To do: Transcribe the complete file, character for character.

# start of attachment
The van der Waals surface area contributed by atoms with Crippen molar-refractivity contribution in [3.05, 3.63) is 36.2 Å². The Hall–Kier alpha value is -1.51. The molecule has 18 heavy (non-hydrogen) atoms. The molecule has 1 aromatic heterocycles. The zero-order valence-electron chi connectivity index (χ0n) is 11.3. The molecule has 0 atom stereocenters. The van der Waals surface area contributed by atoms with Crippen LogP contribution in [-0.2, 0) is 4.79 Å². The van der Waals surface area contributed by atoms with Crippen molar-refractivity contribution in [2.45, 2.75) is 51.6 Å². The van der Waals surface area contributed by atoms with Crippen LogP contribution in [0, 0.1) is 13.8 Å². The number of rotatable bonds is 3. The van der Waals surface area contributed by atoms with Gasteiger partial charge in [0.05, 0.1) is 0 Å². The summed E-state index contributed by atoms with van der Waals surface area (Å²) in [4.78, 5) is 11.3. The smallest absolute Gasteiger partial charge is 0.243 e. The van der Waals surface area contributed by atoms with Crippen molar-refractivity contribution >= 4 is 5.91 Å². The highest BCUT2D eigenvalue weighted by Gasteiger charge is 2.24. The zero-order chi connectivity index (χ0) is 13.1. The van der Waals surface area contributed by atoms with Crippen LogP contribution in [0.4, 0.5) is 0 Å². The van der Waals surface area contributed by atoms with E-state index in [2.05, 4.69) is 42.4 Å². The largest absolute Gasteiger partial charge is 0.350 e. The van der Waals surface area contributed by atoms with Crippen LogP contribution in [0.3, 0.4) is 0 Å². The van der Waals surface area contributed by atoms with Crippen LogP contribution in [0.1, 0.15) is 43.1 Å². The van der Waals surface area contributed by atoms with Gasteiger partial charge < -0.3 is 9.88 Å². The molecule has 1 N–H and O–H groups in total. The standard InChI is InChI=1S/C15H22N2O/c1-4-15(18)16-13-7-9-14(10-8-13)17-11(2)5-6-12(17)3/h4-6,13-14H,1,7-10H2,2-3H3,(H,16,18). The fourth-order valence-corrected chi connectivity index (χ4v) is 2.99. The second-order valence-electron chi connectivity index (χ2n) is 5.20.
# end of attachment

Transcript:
The van der Waals surface area contributed by atoms with Crippen molar-refractivity contribution in [3.05, 3.63) is 36.2 Å². The Hall–Kier alpha value is -1.51. The molecule has 18 heavy (non-hydrogen) atoms. The molecule has 1 aromatic heterocycles. The zero-order valence-electron chi connectivity index (χ0n) is 11.3. The molecule has 0 atom stereocenters. The van der Waals surface area contributed by atoms with Crippen LogP contribution in [-0.2, 0) is 4.79 Å². The van der Waals surface area contributed by atoms with Crippen molar-refractivity contribution in [2.45, 2.75) is 51.6 Å². The van der Waals surface area contributed by atoms with Crippen LogP contribution in [0, 0.1) is 13.8 Å². The number of rotatable bonds is 3. The van der Waals surface area contributed by atoms with Gasteiger partial charge in [0.05, 0.1) is 0 Å². The summed E-state index contributed by atoms with van der Waals surface area (Å²) in [4.78, 5) is 11.3. The smallest absolute Gasteiger partial charge is 0.243 e. The van der Waals surface area contributed by atoms with Crippen molar-refractivity contribution >= 4 is 5.91 Å². The highest BCUT2D eigenvalue weighted by Gasteiger charge is 2.24. The zero-order chi connectivity index (χ0) is 13.1. The van der Waals surface area contributed by atoms with Crippen LogP contribution in [0.4, 0.5) is 0 Å². The van der Waals surface area contributed by atoms with E-state index in [2.05, 4.69) is 42.4 Å². The largest absolute Gasteiger partial charge is 0.350 e. The van der Waals surface area contributed by atoms with Crippen LogP contribution in [0.3, 0.4) is 0 Å². The van der Waals surface area contributed by atoms with Crippen LogP contribution in [0.1, 0.15) is 43.1 Å². The van der Waals surface area contributed by atoms with Gasteiger partial charge < -0.3 is 9.88 Å². The molecule has 1 N–H and O–H groups in total. The standard InChI is InChI=1S/C15H22N2O/c1-4-15(18)16-13-7-9-14(10-8-13)17-11(2)5-6-12(17)3/h4-6,13-14H,1,7-10H2,2-3H3,(H,16,18). The fourth-order valence-corrected chi connectivity index (χ4v) is 2.99. The second-order valence-electron chi connectivity index (χ2n) is 5.20.